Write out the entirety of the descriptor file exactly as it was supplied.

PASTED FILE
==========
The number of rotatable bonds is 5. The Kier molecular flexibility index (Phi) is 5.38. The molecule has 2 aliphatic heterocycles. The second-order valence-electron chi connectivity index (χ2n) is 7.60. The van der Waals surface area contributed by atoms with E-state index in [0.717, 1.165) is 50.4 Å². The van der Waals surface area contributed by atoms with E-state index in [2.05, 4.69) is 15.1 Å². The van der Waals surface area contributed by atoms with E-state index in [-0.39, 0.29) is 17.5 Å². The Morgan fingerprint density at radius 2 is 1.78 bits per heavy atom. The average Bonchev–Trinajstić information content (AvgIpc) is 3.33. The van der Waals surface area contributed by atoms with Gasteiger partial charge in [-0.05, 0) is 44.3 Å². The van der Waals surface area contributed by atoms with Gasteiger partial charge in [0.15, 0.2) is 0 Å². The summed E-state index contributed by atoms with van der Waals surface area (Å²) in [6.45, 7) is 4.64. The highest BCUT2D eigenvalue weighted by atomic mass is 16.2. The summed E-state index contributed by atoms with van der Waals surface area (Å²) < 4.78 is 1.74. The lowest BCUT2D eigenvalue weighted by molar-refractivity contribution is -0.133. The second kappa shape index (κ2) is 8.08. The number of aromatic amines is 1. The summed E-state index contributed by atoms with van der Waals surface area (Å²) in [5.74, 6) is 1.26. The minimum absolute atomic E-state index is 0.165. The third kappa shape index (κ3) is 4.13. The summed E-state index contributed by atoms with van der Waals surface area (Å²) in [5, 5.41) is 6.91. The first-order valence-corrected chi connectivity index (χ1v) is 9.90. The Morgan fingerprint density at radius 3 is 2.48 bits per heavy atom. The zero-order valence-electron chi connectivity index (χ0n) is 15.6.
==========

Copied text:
The number of rotatable bonds is 5. The Kier molecular flexibility index (Phi) is 5.38. The molecule has 2 aliphatic heterocycles. The second-order valence-electron chi connectivity index (χ2n) is 7.60. The van der Waals surface area contributed by atoms with E-state index in [0.717, 1.165) is 50.4 Å². The van der Waals surface area contributed by atoms with E-state index in [2.05, 4.69) is 15.1 Å². The van der Waals surface area contributed by atoms with E-state index in [-0.39, 0.29) is 17.5 Å². The Morgan fingerprint density at radius 2 is 1.78 bits per heavy atom. The average Bonchev–Trinajstić information content (AvgIpc) is 3.33. The van der Waals surface area contributed by atoms with Gasteiger partial charge in [-0.05, 0) is 44.3 Å². The van der Waals surface area contributed by atoms with Gasteiger partial charge in [0.15, 0.2) is 0 Å². The summed E-state index contributed by atoms with van der Waals surface area (Å²) in [6.45, 7) is 4.64. The highest BCUT2D eigenvalue weighted by atomic mass is 16.2. The summed E-state index contributed by atoms with van der Waals surface area (Å²) < 4.78 is 1.74. The lowest BCUT2D eigenvalue weighted by molar-refractivity contribution is -0.133. The second kappa shape index (κ2) is 8.08. The number of aromatic amines is 1. The summed E-state index contributed by atoms with van der Waals surface area (Å²) in [5.74, 6) is 1.26. The minimum absolute atomic E-state index is 0.165. The third kappa shape index (κ3) is 4.13. The summed E-state index contributed by atoms with van der Waals surface area (Å²) in [5, 5.41) is 6.91. The first-order valence-corrected chi connectivity index (χ1v) is 9.90. The Morgan fingerprint density at radius 3 is 2.48 bits per heavy atom. The zero-order valence-electron chi connectivity index (χ0n) is 15.6.